Botox Impairs Communication Skills

New research makes one ask what is more important: less wrinkles or being an effective communicator?

A new study by USC and Duke found that Botox injections are affecting one’s communication skills by damaging patients’ ability to read emotions. After using Botox, those treated have more trouble interpreting what others are thinking and feeling.

This occurs because people read others’ emotions partly by mimicking their facial expressions, said professor David Neal.

“When you mimic you get a window into their inner world,” Neal said. “When we can’t mimic, as with Botox, that window is a little darker.”

The study was led by USC’s David Neal and marketing and psychology professor at Duke University, Tanya Chartand. The study was published April 22 in the journal Social Psychological and Personality Science. Neal and Chartand’s work furthers the theory that decoding the expressions of others is partially due to mimicking.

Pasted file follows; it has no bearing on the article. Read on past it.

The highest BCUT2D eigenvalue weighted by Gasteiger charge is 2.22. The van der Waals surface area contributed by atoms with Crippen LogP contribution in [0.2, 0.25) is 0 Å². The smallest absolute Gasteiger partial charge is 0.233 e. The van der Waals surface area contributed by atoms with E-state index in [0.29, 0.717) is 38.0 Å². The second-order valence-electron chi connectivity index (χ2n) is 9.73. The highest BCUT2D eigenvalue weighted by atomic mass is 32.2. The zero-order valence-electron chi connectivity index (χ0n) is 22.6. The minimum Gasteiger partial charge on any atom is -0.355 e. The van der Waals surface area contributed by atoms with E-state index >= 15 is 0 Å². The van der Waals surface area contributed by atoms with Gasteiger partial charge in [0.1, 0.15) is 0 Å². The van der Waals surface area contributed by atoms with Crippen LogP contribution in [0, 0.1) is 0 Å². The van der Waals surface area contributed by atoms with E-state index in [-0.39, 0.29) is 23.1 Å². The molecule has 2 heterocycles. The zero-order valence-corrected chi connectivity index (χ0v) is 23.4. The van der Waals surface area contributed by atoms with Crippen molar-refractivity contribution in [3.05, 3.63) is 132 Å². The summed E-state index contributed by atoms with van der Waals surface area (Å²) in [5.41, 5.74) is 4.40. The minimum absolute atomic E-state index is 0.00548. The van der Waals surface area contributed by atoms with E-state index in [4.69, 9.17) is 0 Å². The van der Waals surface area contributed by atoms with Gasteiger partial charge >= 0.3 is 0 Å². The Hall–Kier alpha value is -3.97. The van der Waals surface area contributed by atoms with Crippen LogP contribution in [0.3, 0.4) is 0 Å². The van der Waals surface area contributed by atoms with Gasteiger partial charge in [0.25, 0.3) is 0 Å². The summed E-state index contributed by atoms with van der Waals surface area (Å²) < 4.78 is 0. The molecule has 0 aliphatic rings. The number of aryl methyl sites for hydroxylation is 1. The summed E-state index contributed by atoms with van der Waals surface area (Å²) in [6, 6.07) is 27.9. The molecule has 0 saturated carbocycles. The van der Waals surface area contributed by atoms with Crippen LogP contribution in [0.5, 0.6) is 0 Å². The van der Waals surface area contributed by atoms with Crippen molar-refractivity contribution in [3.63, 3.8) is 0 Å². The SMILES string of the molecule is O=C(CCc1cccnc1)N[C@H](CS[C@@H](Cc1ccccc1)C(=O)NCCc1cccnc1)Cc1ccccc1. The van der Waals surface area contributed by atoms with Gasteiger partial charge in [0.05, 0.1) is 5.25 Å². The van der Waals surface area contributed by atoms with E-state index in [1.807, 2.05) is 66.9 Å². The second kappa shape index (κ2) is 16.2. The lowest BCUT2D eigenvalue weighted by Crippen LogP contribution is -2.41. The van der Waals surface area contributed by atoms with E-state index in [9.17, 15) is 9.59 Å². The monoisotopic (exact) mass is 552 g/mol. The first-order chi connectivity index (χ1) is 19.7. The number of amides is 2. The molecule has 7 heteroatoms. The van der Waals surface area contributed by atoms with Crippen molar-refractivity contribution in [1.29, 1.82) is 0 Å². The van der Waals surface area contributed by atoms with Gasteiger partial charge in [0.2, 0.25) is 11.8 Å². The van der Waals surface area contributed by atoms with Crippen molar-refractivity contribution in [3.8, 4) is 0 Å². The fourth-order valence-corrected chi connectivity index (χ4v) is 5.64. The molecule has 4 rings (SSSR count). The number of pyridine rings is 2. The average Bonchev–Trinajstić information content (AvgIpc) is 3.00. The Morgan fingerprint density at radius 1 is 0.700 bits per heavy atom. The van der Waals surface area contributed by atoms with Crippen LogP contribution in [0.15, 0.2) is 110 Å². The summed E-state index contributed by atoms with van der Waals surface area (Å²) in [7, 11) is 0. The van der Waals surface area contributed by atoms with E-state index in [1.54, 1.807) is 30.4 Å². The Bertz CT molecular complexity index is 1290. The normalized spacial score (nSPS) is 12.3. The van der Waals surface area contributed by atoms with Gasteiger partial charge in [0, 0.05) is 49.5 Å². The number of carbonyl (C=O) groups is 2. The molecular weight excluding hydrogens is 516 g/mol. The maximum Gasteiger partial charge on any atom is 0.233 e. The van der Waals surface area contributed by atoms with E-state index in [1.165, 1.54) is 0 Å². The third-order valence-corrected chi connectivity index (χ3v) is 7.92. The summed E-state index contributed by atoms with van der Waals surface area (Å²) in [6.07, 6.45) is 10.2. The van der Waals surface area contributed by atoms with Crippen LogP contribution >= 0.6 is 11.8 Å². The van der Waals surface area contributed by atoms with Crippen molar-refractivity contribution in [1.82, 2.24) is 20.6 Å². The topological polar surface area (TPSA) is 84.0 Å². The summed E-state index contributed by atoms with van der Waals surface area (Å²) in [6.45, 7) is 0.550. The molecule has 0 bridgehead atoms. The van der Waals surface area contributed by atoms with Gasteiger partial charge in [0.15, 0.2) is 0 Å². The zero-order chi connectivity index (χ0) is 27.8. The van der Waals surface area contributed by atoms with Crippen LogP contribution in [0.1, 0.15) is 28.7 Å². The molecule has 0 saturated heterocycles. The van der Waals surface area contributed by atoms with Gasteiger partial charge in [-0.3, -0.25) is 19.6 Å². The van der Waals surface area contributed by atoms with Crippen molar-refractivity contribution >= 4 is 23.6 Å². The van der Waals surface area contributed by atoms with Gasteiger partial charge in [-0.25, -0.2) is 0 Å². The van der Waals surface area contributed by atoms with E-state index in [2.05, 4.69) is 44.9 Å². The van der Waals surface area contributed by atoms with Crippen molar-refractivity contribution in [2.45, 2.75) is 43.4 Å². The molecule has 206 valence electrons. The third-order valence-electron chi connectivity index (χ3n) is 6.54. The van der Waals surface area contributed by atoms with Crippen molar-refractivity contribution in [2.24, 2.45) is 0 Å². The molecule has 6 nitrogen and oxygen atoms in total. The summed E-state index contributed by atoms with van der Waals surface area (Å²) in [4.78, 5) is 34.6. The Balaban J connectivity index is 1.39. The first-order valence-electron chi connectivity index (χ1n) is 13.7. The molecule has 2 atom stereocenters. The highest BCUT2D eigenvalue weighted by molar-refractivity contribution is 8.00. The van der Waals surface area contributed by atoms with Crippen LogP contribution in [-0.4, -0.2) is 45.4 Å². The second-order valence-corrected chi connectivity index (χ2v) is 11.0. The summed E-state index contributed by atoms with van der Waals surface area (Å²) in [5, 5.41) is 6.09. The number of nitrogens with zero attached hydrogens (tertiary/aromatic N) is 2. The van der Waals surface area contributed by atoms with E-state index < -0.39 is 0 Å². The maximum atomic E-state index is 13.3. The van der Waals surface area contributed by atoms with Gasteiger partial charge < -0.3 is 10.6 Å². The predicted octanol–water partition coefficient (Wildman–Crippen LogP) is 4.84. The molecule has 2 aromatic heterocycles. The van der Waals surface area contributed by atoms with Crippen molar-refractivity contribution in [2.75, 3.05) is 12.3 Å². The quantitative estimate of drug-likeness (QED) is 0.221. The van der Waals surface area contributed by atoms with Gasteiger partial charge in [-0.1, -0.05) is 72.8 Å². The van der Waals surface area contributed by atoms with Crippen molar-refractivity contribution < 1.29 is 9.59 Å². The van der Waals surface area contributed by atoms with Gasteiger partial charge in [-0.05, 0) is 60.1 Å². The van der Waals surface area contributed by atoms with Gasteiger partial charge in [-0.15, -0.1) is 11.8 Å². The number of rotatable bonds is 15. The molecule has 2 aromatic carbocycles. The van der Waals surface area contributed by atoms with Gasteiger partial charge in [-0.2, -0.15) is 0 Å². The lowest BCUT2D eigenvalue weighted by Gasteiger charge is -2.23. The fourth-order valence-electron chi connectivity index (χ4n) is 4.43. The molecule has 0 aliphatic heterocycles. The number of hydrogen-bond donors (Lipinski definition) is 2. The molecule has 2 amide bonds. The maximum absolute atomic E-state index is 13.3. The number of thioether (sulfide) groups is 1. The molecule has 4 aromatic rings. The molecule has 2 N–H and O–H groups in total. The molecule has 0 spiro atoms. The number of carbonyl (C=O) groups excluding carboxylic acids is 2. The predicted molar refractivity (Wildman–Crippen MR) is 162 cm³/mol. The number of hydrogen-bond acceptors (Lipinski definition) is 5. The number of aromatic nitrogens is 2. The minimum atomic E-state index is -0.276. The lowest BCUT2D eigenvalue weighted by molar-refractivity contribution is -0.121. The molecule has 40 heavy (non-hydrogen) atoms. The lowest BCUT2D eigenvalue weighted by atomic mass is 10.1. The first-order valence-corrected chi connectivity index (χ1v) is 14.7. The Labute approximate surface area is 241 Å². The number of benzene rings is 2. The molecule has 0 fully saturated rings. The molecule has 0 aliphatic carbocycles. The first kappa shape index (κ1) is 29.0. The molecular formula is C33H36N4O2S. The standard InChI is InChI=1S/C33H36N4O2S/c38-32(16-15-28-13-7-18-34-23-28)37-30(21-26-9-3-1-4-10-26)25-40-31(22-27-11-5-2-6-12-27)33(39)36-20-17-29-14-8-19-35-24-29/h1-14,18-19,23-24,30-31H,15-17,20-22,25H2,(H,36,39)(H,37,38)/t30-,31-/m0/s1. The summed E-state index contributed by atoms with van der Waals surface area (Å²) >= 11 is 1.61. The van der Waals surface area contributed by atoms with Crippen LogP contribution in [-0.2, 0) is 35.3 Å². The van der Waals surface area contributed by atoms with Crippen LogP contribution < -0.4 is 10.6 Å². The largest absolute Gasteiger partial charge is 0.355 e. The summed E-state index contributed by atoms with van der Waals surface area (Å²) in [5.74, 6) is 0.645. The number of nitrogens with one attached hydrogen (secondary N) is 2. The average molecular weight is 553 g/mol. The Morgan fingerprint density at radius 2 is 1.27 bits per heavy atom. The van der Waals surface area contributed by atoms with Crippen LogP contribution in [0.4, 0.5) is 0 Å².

Botox removes wrinkles through a process that physically paralyzes facial muscles, but many of the “wrinkled” muscles people attempt to remove actually hold the key to understanding many emotions. For example, crow’s feet can show disgust or a genuine smile, lines on the forehead highlight fear, and wrinkles in between the eyebrows display worry.

“It’s somewhat ironic — people use Botox to function better in social situations,” Neal said. “You may look better but you could suffer because you can’t read other people’s emotions as well…Human communication can be a very subtle thing. When you eliminate a slice of information — whether by communicating through email and Twitter or by paralyzing your own facial muscles — it can be the difference between successful communication and failure.”

In the future, the researchers hope to look at the way Botox effects the ability to lie, as well as the role plays in couple communication.

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